Counter, Stillman Counting Machine, U.S. Patent Office Model

During the second half of the 19th century, steam engines played a growing role in American life. This U.S. Patent Office model is for a counter used to count the number of revolutions of a steam engine. Paul Stillman (about 1811-1856) was one of three brothers who ran the New York City machine shop Novelty Iron Works. He took a particular interest in steam gauges,manometers, steam indicators, and pyrometers.
In 1848 Stillman took out a patent for a device to measure the pressure of steam and the extent of the vacuum in steam boilers and engines. This invention won him recognition from the Franklin Institute of Philadelphia. The measuring device on this instrument was analog, not digital. In 1854 he patented this digital improvement in counting machines. The following year, he patented a water gauge for steam boilers. Stillman’s son, Francis H. Stillman, also became a distinguished mechanical engineer.
The patent model has a wooden base and sides, with a metal plate across the top with four windows in it. Underneath each window is a cogged metal wheel, with the digits from 0 to 9 around the rim. To the right, on the same shaft as the wheels, is a brass crank that fits through a fifth hole in the plate. Moving the crank forward advances the rightmost wheel by one and, if necessary, activates the carry mechanism.
A mark on a paper tag nailed to the frame reads: Paul Stillman (/) Appa’ for Registering Numbers (/) Dec 15th 1852. A mark on the back of the base reads: 11577 (/) L 1201-1208.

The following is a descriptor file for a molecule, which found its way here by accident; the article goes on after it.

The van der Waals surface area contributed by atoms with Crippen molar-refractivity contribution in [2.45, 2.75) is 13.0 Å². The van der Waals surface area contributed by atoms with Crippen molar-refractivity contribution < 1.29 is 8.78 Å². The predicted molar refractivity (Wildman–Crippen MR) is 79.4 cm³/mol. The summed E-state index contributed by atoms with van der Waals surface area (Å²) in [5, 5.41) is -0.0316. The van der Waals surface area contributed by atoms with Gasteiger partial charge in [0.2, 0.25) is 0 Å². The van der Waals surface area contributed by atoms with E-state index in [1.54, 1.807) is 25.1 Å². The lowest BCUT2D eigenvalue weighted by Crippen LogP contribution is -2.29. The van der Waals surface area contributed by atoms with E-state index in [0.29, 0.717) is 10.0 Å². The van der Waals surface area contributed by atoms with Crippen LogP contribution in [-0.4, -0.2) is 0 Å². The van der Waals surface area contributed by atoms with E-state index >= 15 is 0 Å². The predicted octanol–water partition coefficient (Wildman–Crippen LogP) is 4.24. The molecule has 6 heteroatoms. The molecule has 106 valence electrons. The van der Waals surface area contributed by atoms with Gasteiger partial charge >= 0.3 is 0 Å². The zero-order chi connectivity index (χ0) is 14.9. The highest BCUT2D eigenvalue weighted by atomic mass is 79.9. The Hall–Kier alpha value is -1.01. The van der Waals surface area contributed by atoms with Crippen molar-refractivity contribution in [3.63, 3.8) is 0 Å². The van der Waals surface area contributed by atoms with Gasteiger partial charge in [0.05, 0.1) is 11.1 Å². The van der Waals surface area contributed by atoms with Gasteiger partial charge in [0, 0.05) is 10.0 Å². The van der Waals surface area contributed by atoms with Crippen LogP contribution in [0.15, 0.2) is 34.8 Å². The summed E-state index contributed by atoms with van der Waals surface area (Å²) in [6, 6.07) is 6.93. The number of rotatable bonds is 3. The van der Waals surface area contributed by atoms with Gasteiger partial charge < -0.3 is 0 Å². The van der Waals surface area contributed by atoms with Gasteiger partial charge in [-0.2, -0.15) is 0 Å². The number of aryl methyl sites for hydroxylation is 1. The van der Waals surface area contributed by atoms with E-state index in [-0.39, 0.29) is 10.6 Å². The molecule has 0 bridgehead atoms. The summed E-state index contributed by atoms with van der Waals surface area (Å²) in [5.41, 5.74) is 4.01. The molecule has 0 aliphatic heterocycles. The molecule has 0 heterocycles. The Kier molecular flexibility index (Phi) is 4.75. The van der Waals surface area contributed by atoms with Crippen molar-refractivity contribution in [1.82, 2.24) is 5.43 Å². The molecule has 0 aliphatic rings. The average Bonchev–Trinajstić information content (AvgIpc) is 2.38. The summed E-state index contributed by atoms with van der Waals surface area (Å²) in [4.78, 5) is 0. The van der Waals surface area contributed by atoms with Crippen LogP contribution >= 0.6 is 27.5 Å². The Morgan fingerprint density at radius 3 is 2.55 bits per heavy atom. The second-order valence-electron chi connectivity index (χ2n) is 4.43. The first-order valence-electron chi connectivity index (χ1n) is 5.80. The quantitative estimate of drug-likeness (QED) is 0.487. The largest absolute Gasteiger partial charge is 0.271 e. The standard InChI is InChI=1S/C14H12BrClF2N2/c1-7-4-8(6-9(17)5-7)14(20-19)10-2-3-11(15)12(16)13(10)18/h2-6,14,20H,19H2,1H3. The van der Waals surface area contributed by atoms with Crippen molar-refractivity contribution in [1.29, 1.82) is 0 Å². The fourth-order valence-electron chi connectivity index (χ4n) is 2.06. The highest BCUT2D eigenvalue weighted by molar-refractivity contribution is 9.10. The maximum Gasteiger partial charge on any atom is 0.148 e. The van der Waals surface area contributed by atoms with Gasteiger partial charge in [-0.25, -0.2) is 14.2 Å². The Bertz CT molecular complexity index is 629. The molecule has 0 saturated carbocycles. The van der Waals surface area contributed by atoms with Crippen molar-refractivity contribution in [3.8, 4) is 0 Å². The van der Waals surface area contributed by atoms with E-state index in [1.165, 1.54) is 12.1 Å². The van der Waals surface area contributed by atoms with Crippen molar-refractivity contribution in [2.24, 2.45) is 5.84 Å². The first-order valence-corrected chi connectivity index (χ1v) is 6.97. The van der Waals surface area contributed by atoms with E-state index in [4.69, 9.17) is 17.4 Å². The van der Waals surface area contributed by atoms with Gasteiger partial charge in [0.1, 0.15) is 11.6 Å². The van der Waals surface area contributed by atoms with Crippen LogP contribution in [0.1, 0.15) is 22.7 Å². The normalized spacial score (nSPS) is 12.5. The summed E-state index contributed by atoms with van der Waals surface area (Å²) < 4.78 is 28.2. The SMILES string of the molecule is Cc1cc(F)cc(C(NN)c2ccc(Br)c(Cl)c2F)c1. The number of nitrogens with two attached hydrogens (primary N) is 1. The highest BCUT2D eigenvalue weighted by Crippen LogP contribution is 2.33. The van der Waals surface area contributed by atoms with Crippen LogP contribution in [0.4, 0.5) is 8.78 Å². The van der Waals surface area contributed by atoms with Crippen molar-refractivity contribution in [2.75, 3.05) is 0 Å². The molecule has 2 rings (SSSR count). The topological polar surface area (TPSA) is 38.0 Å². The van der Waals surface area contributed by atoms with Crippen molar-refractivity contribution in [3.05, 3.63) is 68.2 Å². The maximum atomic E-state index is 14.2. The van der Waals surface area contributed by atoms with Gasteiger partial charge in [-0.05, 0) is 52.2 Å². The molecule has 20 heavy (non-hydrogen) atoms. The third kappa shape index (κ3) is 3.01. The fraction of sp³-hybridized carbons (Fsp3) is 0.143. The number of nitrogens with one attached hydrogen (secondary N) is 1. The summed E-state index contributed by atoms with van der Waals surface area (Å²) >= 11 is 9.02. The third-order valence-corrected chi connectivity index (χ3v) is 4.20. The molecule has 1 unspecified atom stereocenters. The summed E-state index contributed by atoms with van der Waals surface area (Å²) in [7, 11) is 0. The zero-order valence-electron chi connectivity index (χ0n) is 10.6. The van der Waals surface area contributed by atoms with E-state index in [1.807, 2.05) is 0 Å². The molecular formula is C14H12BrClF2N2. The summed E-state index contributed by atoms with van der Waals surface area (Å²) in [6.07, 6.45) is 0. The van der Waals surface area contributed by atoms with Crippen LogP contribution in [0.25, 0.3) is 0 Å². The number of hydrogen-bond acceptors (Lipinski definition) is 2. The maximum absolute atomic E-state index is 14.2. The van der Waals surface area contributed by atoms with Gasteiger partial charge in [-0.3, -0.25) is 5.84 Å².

The Novelty Iron Works made and sold Stillman’s register before and after his death. An 1864 price list, included at the back of a new edition of his The Steam Engine Indicator, and the Improved Manometer Steam and Vacuum Gauges; Their Utility and Application, indicates that the registers then sold with dials in 8”, 10” and 13” sizes, and had prices of $65.00 to $75.00 apiece.
P. Stillman, “Improvement in Counting-Machines,” U.S. Patent 11,577, August 22, 1854.
P. Stillman, The Steam Engine Indicator, and the Improved Manometer Steam and Vacuum Gauges; Their Utility and Application, New York: Van Nostrand, 1864, pp. 82-84, 94-95. Editions of this book appeared at least as early as 1851.
"Deceased Inventors," Scientific American, 20 #2 (Sept 20 1856), p. 11.
“Francis H. Stillman: A Biographical Sketch,” Cassier’s Magazine, 33, #6 (April 1908), p. 684.
Currently not on view
date made
Stillman, Paul
Stillman, Paul
place made
United States: New York, New York
place patented
United States: New York, New York
Physical Description
brass (overall material)
steel (overall material)
paper (overall material)
wood (overall material)
overall: 3 cm x 12.5 cm x 8.5 cm; 1 3/16 in x 4 15/16 in x 3 3/8 in
ID Number
accession number
catalog number
Steam Engines
See more items in
Medicine and Science: Mathematics
Science & Mathematics
Data Source
National Museum of American History, Kenneth E. Behring Center


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